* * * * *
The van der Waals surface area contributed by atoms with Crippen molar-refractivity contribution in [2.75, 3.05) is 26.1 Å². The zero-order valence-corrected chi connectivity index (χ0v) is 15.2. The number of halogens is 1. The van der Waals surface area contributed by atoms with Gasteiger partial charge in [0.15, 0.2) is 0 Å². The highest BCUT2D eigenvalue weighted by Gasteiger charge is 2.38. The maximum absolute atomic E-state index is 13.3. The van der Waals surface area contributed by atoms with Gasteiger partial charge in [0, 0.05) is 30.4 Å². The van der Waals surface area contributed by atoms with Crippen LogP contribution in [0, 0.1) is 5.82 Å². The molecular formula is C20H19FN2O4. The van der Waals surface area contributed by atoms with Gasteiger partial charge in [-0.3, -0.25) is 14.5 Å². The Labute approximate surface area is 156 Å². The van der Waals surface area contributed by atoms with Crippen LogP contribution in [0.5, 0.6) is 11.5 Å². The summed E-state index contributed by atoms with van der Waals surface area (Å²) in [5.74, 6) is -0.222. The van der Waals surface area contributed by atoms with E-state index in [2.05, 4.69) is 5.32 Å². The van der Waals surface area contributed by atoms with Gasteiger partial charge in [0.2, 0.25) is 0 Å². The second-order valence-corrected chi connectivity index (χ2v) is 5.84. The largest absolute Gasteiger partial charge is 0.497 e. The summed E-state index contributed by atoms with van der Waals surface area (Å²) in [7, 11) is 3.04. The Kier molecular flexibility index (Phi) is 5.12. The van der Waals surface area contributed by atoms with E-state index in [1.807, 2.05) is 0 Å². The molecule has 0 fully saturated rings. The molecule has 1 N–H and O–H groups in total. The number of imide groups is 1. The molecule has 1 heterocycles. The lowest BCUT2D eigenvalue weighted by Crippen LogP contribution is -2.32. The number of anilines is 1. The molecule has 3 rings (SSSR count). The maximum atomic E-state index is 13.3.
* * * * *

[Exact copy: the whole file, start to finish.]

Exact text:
The van der Waals surface area contributed by atoms with Crippen molar-refractivity contribution in [2.75, 3.05) is 26.1 Å². The zero-order valence-corrected chi connectivity index (χ0v) is 15.2. The number of halogens is 1. The van der Waals surface area contributed by atoms with Gasteiger partial charge in [0.15, 0.2) is 0 Å². The highest BCUT2D eigenvalue weighted by Gasteiger charge is 2.38. The maximum absolute atomic E-state index is 13.3. The van der Waals surface area contributed by atoms with Gasteiger partial charge in [0, 0.05) is 30.4 Å². The van der Waals surface area contributed by atoms with Crippen LogP contribution in [0, 0.1) is 5.82 Å². The molecular formula is C20H19FN2O4. The van der Waals surface area contributed by atoms with Gasteiger partial charge in [-0.3, -0.25) is 14.5 Å². The Labute approximate surface area is 156 Å². The van der Waals surface area contributed by atoms with Crippen LogP contribution in [0.5, 0.6) is 11.5 Å². The summed E-state index contributed by atoms with van der Waals surface area (Å²) in [5.74, 6) is -0.222. The van der Waals surface area contributed by atoms with E-state index in [2.05, 4.69) is 5.32 Å². The van der Waals surface area contributed by atoms with Gasteiger partial charge in [0.2, 0.25) is 0 Å². The second-order valence-corrected chi connectivity index (χ2v) is 5.84. The largest absolute Gasteiger partial charge is 0.497 e. The summed E-state index contributed by atoms with van der Waals surface area (Å²) in [7, 11) is 3.04. The Kier molecular flexibility index (Phi) is 5.12. The van der Waals surface area contributed by atoms with E-state index in [1.807, 2.05) is 0 Å². The molecule has 0 fully saturated rings. The molecule has 1 N–H and O–H groups in total. The number of imide groups is 1. The molecule has 1 heterocycles. The lowest BCUT2D eigenvalue weighted by Crippen LogP contribution is -2.32. The number of anilines is 1. The molecule has 3 rings (SSSR count). The maximum atomic E-state index is 13.3.